An international group of researchers has apparently found a way in which solar cells could absorb more than twice as much sunlight. They use a simple trick to do this.
When generating electricity from solar power, the absorption rate of the solar cells – i.e. the ability to absorb as high a proportion of the incoming light waves as possible – plays a decisive role. One way to increase this absorption rate is to reduce the reflection of sunlight – for example via a structure etched into the surface of the solar cell. It is precisely with this technique that the researchers from Great Britain, Portugal and Brazil started and achieved amazing success.
Absorption rate increases by 125 percent
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If their research results are confirmed in practice, solar cells could in future be more than twice as effective as them Futurezone reports. In addition, corresponding modules could be made thinner and produced much cheaper. In their study “Light trapping in solar cells: simple design rules to maximize absorption”, the scientists show how they have succeeded in improving the absorption rate of solar cells by up to 125 percent.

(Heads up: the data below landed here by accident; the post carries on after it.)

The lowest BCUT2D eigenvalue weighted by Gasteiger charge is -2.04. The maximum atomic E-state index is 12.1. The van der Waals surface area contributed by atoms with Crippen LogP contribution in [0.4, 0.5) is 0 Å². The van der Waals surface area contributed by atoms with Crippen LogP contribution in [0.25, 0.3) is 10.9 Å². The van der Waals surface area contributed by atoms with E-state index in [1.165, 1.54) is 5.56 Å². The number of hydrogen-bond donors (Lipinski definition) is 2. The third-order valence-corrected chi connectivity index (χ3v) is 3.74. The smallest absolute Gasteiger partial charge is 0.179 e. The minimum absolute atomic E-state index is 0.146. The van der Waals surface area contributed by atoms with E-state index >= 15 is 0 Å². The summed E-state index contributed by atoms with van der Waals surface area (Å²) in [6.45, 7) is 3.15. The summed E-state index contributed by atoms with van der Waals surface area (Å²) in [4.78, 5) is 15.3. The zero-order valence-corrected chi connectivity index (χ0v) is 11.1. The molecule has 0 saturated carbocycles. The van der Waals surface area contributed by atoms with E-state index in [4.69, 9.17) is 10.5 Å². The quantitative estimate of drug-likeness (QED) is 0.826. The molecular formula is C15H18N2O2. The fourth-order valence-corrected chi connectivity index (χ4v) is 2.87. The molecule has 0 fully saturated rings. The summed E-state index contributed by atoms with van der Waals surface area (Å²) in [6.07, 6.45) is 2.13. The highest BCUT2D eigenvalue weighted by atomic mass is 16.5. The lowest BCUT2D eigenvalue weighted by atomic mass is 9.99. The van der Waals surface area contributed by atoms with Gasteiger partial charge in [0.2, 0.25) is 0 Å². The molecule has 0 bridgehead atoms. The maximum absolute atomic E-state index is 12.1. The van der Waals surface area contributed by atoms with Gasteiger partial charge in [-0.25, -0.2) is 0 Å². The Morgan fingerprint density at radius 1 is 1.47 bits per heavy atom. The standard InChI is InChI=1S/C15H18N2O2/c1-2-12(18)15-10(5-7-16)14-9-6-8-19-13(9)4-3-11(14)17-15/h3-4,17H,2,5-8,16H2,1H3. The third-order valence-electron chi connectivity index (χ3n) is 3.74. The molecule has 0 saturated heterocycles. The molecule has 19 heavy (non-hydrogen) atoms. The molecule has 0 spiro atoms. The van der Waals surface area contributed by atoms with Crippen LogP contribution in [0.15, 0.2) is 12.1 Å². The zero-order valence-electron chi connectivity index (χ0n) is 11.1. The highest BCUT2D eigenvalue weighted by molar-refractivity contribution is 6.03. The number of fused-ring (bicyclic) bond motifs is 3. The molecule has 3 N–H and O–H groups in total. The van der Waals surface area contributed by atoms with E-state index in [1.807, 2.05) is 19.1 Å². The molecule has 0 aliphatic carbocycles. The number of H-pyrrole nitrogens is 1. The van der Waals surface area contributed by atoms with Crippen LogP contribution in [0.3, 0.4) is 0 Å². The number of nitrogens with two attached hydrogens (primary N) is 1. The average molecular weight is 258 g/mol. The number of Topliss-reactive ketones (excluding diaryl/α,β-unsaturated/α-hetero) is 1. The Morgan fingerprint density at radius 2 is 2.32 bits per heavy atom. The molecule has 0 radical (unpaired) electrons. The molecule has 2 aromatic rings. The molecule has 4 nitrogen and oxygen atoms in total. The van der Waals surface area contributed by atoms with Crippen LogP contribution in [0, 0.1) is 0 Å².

Accordingly, the researchers examined how the etched patterns in solar cells affect the ability to absorb light waves. It turned out that the patterns used so far had little advantage. The researchers achieved significantly less light reflection and more absorption with a checkerboard pattern with random rotations. And: According to the study, this pattern could also be used in mass production – and is more robust than the currently used patterns with nanostructures.
Solar cells could become thinner by a factor of 10
The researchers admitted that the increase in performance in practice could ultimately be less than in their experiments. But they are of the opinion that it is in any case possible to make solar cells and the corresponding modules thinner by a factor of ten. This would result in significant savings in expensive materials and the price, which in turn would lead to a wider use of photovoltaics and thus solar power production. According to the researchers, their development could also be used in other areas such as noise protection or biosensors.